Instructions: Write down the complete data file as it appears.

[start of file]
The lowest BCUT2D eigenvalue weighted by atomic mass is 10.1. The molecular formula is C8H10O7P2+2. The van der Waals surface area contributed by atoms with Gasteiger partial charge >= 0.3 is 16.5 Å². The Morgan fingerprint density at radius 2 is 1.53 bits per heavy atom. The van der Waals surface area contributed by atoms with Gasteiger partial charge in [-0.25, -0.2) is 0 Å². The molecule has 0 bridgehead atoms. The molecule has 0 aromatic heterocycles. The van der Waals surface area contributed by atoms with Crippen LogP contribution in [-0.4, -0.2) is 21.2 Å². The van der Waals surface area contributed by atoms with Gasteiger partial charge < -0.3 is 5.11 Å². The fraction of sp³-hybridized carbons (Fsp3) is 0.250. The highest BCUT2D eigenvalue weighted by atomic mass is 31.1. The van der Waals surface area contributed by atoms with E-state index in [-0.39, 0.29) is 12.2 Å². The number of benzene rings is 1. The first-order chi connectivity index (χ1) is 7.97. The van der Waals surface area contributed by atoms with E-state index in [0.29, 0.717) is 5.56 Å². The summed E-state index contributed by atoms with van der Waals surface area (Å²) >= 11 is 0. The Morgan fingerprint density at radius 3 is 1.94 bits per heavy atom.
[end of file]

The lowest BCUT2D eigenvalue weighted by atomic mass is 10.1. The molecular formula is C8H10O7P2+2. The van der Waals surface area contributed by atoms with Gasteiger partial charge >= 0.3 is 16.5 Å². The Morgan fingerprint density at radius 2 is 1.53 bits per heavy atom. The van der Waals surface area contributed by atoms with Gasteiger partial charge in [-0.25, -0.2) is 0 Å². The molecule has 0 bridgehead atoms. The molecule has 0 aromatic heterocycles. The van der Waals surface area contributed by atoms with Crippen LogP contribution in [-0.4, -0.2) is 21.2 Å². The van der Waals surface area contributed by atoms with Gasteiger partial charge < -0.3 is 5.11 Å². The fraction of sp³-hybridized carbons (Fsp3) is 0.250. The highest BCUT2D eigenvalue weighted by atomic mass is 31.1. The van der Waals surface area contributed by atoms with E-state index in [-0.39, 0.29) is 12.2 Å². The number of benzene rings is 1. The first-order chi connectivity index (χ1) is 7.97. The van der Waals surface area contributed by atoms with E-state index in [0.29, 0.717) is 5.56 Å². The summed E-state index contributed by atoms with van der Waals surface area (Å²) >= 11 is 0. The Morgan fingerprint density at radius 3 is 1.94 bits per heavy atom.